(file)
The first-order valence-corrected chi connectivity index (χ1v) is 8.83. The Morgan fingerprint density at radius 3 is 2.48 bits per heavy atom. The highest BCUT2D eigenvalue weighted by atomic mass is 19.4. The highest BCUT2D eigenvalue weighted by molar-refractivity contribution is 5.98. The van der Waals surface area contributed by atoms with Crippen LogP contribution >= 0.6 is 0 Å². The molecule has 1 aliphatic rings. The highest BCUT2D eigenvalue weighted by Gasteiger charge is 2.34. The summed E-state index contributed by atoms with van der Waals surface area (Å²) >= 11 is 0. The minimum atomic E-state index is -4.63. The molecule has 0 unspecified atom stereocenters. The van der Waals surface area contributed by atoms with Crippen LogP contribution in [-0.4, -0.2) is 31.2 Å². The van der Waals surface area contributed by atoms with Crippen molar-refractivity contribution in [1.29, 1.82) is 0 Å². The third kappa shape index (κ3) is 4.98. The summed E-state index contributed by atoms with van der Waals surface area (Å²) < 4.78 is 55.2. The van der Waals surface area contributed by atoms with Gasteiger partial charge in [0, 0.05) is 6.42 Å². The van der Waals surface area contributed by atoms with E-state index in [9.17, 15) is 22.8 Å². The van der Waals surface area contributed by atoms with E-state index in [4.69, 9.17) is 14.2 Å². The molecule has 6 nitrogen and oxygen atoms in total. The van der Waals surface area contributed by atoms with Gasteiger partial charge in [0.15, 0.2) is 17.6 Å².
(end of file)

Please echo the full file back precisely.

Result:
The first-order valence-corrected chi connectivity index (χ1v) is 8.83. The Morgan fingerprint density at radius 3 is 2.48 bits per heavy atom. The highest BCUT2D eigenvalue weighted by atomic mass is 19.4. The highest BCUT2D eigenvalue weighted by molar-refractivity contribution is 5.98. The van der Waals surface area contributed by atoms with Crippen LogP contribution >= 0.6 is 0 Å². The molecule has 1 aliphatic rings. The highest BCUT2D eigenvalue weighted by Gasteiger charge is 2.34. The summed E-state index contributed by atoms with van der Waals surface area (Å²) >= 11 is 0. The minimum atomic E-state index is -4.63. The molecule has 0 unspecified atom stereocenters. The van der Waals surface area contributed by atoms with Crippen LogP contribution in [-0.4, -0.2) is 31.2 Å². The van der Waals surface area contributed by atoms with Crippen molar-refractivity contribution in [1.29, 1.82) is 0 Å². The third kappa shape index (κ3) is 4.98. The summed E-state index contributed by atoms with van der Waals surface area (Å²) < 4.78 is 55.2. The van der Waals surface area contributed by atoms with Gasteiger partial charge in [0, 0.05) is 6.42 Å². The van der Waals surface area contributed by atoms with E-state index in [9.17, 15) is 22.8 Å². The van der Waals surface area contributed by atoms with E-state index in [4.69, 9.17) is 14.2 Å². The molecule has 6 nitrogen and oxygen atoms in total. The van der Waals surface area contributed by atoms with Gasteiger partial charge in [0.15, 0.2) is 17.6 Å².